Shreveport Begins Collecting Debris on Monday
SHREVEPORT, LA - You will soon be seeing some unfamiliar trucks rolling throughout Shreveport. The city has signed a deal with CERES Environmental out of Texas to take care of getting rid of all the trees and limbs that were blown down during the storm last month.
The company plans to begin the work on Monday. Mayor Tom Arceneaux has signed the contract with CERES to get this process going asap. Public works crews estimate there's more than 100,000 cubic yards of wood waste across the community.
Back on June 16, a storm roared through during the early morning hours packing winds of as high as 80mph in some areas. The storm knocked out power to more than 250,000 Swepco customers. It took many days to get all of the power restored. Many people are still dealing with downed trees and branches
CERES specializes in debris removal after hurricanes, tornadoes, ice storms and other weather-related catastrophes. They have worked for numerous local governments in South Louisiana and most recently helped clean up Austin, Texas, after a major winter storm. The City selected CERES after receiving proposals from several firms specializing in storm debris removal.
CERES is set to mobilize enough equipment and personnel to be able to collect everything that is now on the street by the end of July. The contract does call for the company to make 3 passes through the city, if needed.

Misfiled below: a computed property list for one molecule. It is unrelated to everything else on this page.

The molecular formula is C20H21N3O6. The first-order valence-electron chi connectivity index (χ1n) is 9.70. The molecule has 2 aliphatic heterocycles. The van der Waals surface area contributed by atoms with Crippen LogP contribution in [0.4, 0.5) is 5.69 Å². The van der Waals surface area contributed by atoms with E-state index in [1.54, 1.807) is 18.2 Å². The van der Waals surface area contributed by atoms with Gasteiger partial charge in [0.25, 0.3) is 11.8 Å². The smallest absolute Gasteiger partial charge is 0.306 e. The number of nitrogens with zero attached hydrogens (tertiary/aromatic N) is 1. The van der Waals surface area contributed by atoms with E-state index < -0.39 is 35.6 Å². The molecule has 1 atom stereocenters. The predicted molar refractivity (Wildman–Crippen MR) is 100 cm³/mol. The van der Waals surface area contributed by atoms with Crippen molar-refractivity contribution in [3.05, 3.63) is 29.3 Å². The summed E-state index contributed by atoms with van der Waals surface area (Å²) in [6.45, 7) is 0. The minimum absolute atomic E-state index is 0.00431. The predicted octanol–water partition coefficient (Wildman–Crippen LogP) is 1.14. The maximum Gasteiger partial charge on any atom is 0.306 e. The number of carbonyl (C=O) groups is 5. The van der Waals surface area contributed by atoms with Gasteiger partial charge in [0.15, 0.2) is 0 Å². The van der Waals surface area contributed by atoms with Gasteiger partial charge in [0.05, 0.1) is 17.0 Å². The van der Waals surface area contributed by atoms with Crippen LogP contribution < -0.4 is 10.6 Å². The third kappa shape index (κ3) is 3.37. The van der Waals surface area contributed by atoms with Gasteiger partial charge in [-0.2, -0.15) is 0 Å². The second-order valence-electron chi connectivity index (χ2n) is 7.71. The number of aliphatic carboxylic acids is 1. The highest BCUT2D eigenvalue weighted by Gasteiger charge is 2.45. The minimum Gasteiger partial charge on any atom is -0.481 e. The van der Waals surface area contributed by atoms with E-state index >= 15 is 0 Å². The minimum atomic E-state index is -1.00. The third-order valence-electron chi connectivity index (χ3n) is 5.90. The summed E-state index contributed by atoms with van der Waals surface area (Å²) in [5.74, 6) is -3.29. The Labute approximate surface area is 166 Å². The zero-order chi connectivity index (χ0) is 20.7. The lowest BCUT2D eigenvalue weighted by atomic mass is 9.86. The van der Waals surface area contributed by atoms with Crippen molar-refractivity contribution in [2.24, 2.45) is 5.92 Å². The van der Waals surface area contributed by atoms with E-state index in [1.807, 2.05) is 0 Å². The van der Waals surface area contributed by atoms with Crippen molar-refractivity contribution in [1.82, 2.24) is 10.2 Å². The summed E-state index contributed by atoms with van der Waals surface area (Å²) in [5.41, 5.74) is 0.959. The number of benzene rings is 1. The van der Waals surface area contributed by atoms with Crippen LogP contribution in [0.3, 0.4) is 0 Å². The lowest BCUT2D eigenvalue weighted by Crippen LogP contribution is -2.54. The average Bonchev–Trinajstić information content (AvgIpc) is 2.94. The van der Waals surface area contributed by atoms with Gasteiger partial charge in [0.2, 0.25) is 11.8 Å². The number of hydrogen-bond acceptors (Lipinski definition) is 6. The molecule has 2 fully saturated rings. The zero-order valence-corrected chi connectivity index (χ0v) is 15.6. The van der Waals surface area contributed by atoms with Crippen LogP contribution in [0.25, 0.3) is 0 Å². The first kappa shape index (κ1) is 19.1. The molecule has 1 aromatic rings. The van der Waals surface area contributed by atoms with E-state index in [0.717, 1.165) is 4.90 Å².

Mayor Arceneaux previously told KEEL News he hoped all the cleanup would be done by the end of August.
Be sure you don't put anything other than vegetative waste at the curb. The disposal site the city is using is only permitted to accept wood waste, not any other commingled waste (such as appliances or furniture). Mixing in other kinds of waste will only delay getting the trees and limbs off our streets.
The collected debris is being taken to a City-owned site on West 70th Street, where it will be considerably reduced in volume by the use of massive grinding equipment and then disposed of in accordance with the requirements of the Louisiana Department of Environmental Quality.
The cost of this debris removal, including additional work being done at City parks and the Querbes Golf Course, is expected to exceed $2,000,000. The City is eligible to receive 75% reimbursement from the State of Louisiana, because Governor Edwards declared a State emergency after the June 16 storm.
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